For decades, business leaders followed Milton Friedman’s simple mantra: make profits so long as you stay within the rules. By the eve of the pandemic that was changing. Companies across the world lined up behind a new type of capitalism that valued purpose and recognised the cost a profits-above-all approach had on employees, customers and the environment.
Three years and six million Covid deaths later, the world feels a bleaker place. Governments are failing to bring climate change under control; the world’s great powers are divided on how to respond to Russia’s invasion of Ukraine; political polarisation is rampant. The UK economy is sliding into a recession, while households face higher costs unmatched by wage increases.
Businesses still exist to create wealth, but nearly three quarters of consumers now want companies to take a stand on issues such as sustainability and fair employment practice. In a time of climate change and war, a company is intrinsically political too.
In an era of successive crises, business leaders must balance the competing demands of shareholders, consumers and governments. Responsible business leaders must play a part in building a society that is more resilient to shocks.
Tortoise Media launched the Responsibility100 Index in 2019, the first rating to track how FTSE 100 companies’ commitments on social, environmental and ethical issues match their actions.
- uses 200 metrics from a range of public sources
- compares companies’ commitments – their “talk” scores – with their performance across a wide range of areas from poverty to climate change, which we record as “walk” scores.
- The goal is to encourage a data-driven race to the top and keep companies honest by rewarding transparency.
For this update, Tortoise has added 12 new indicators, including the CEO to median worker pay ratio and how much of CEO pay is linked to ESG targets. More firms are engaging with the index; nearly 60 sent feedback on our initial findings before publication.
Companies have changed too. In 2019, roughly one in 10 major companies bought all their power from renewable sources. That has now risen to one in seven. In terms of gender representation, in 2019 there were 334 female directors on FTSE 100 boards. By 2022 that figure had risen to 414 – but 47 FTSE 100 companies still have no female senior executives at all. There has been a fall in the number of senior managers from ethnic minorities.
Unilever was the top-ranked company when the index first launched and it retakes the top spot this year, up from third place. It delivered high performance across climate and social measures, with almost 100 per cent of waste recycled, comprehensive emissions reporting and a low gender pay gap.
Airtel Africa, the telecoms service provider, is a new entry this year at the bottom of the index – it was penalised in the Tortoise rankings because of a scarcity of data by which to measure its performance. Airtel Africa said it had updated its policies to “create a workplace that is more attractive to women” over the past 12 months. Their inaugural Sustainability Report was published on 27 October, after research for the R100 Index had been completed.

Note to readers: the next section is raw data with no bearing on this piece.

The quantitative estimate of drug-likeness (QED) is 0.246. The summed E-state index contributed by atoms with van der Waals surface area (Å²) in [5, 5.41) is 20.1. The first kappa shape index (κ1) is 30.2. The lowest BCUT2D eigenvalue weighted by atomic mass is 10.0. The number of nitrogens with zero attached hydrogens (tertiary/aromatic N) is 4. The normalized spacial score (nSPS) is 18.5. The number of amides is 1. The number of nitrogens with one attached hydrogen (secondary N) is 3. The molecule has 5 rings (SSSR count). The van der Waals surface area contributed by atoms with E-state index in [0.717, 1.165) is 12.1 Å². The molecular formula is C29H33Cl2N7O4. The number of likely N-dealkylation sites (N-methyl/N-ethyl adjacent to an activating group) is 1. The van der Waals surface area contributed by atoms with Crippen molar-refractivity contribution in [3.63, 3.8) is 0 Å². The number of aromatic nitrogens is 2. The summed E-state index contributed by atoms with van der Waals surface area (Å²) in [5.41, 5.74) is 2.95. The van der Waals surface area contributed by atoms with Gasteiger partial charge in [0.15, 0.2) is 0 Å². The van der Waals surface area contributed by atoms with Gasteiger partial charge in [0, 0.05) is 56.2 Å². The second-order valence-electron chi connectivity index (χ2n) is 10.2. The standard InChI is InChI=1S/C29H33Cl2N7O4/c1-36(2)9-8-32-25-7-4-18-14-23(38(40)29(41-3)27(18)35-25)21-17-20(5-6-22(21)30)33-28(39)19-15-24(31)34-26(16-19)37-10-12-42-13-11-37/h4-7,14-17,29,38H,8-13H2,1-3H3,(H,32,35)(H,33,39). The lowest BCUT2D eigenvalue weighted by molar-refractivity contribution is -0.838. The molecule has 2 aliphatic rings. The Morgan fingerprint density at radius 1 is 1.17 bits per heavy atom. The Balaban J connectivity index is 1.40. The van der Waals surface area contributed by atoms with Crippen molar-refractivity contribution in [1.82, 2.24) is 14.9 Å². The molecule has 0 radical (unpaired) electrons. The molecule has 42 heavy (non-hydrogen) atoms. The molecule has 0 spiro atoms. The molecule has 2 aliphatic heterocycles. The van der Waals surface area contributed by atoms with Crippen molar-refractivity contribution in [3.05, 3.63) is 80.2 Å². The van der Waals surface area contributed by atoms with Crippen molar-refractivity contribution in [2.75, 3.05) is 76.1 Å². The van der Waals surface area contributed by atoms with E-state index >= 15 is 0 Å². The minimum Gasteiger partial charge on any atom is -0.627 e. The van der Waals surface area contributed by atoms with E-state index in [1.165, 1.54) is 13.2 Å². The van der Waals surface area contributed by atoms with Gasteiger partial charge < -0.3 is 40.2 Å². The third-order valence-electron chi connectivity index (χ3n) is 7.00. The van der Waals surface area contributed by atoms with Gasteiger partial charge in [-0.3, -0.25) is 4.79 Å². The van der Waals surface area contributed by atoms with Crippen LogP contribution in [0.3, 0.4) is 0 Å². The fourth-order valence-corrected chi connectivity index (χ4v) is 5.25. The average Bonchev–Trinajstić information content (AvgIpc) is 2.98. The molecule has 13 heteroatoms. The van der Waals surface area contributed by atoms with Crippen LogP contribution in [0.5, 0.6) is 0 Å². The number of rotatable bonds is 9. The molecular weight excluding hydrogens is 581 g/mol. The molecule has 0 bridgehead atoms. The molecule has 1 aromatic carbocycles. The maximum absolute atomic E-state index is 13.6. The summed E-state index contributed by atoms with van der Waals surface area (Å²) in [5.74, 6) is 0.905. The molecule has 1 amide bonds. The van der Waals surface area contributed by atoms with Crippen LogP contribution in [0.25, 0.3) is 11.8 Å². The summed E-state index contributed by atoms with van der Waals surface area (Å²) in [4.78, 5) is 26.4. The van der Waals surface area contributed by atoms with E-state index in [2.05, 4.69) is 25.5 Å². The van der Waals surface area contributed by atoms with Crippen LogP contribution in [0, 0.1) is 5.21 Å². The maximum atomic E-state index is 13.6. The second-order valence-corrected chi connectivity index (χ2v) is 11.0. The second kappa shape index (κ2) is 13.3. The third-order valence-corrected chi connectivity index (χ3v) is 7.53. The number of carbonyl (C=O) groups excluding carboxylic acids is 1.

Other findings include:
- Less than 10 per cent of emissions generated by FTSE 100 companies are covered by science-based emissions targets, which guide companies to reduce emissions in line with avoiding the worst impacts of climate change. If everyone decarbonised as slowly as the FTSE 100 plans to, the planet would warm by at least 2.8 degrees, dramatically overshooting the Paris limit of 1.5.
- FTSE 100 chief executives’ pay soared by an average of 31 per cent last year.
- But 16 companies, including big employers like Tesco, Sainsbury’s, Compass Group and Primark owner Associated British Foods, have a majority of employees who earn less than £25,200, considered the minimum acceptable standard of living.
- Perhaps unsurprisingly, employee satisfaction fell at more than half of reporting companies.
The past 12 months have revealed a gap in what the index is able to measure. After Putin’s invasion of Ukraine in February, more than 600 companies publicly announced they were voluntarily curtailing or halting operations in Russia to bolster governments’ efforts to punish war with isolation. But six of Britain’s biggest companies, including some of the Responsibility100’s top performers, still operate in the country despite postponing new investments, developments and marketing initiatives.
AstraZeneca and Unilever are among those to have stayed in Russia, justifying their position in terms of safeguarding their employees and preventing the seizure of their assets by the Russian state.
Traditional ESG analysis does not account for companies’ political influence, which means measuring performance in this area remains a challenge. It’s a question we’ll look to answer next year.
The interactive data visualisation on the index webpage was amended on 22 November to make clear that CRH pays its CEO 289 times the UK worker’s wage. The company declined to clarify whether the global ratio was higher or lower.
To see the full rankings and analysis, visit The Responsibility100 Index site here.